For Holi, Sudheer Rajbhar was in a small village in Rajasthan this year. As we connect over call, he tells me that two celebrations ran parallel on the day of love, colour, and unity — one of the Brahmins and one of the Dalits. “I was surprised to see how, even now, they won’t play Holi with us,” he notes.
Presumably, the rest of the country had similar Holi celebrations, with a clear divide between different stratas of society. Those who are privy to the problem of caste in India are mostly the ones who experience the turmoils first hand, and those who think it no longer exists are people who have perhaps never directly faced violent discrimanation based on their identity.
As a member of the Bhar community, Rajbhar has seen how his identity shaped people’s perception of him since childhood. He grew up in the slums of Mumbai, and whenever he visited his hometown in Uttar Pradesh, he’d be subject to derogatory and abusive remarks and slurs, including ‘chamar’. “They’d use the word to call me lousy, and then laugh,” he recalls in a conversation with The Better India.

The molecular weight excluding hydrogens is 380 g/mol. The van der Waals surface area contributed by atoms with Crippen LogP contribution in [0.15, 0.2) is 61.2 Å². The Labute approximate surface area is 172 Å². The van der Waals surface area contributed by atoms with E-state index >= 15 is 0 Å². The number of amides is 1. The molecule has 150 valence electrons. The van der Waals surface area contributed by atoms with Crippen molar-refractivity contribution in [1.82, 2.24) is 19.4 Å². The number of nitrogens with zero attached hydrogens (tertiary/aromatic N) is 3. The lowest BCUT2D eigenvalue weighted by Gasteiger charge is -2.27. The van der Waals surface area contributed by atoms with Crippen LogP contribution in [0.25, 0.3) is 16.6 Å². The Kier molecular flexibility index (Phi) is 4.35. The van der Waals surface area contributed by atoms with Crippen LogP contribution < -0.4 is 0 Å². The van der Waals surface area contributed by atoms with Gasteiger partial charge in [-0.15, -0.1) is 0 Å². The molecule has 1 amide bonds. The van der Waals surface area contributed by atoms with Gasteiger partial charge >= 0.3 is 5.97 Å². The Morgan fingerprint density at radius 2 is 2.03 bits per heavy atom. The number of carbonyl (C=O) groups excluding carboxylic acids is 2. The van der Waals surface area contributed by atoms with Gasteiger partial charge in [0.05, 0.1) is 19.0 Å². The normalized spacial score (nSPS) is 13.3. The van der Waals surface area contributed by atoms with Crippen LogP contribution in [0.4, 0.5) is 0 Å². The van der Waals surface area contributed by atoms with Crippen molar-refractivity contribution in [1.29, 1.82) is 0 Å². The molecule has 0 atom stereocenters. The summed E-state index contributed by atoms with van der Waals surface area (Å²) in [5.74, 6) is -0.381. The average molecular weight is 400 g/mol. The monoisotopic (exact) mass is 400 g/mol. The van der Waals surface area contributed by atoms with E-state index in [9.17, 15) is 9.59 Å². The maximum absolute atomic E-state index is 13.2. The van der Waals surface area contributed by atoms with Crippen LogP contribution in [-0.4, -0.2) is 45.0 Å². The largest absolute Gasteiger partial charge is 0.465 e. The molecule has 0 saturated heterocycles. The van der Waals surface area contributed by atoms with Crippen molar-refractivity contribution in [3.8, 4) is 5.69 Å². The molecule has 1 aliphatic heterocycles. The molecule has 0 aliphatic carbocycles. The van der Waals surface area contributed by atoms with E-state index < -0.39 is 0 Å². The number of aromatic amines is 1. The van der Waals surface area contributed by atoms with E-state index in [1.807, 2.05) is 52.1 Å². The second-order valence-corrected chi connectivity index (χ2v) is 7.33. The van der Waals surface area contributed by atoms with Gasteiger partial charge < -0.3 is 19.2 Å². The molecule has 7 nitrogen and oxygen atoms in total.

Using a casteist slur as an instrument of change
Rajbhar had grown up with dreams of becoming an artist. “I studied Fine Arts in Mumbai, and got the opportunity to work under a few established artists,” he says. However, he’d often find that he wasn’t given credit for his work. As part of one project, he decided to curate a show wherein he involved local artisans of the community. The project was called, ‘We Are Here Because You Are There’, and it was his first brush with talking about his struggles with caste through art.
Meanwhile, in 2015, the government called for a ‘beef ban’, which hit the Dalit community the hardest. In Dharavi, the once thriving community of leather artisans were now facing an alarming stoppage in their daily livelihoods. Facing acute shortages of raw material, several units shut down and hundreds were rendered jobless. Moreover, with Maharashtra being a major supplier of good quality raw material, tanneries and manufacturing units all over India felt the hit. Raw material became increasingly expensive and difficult to access.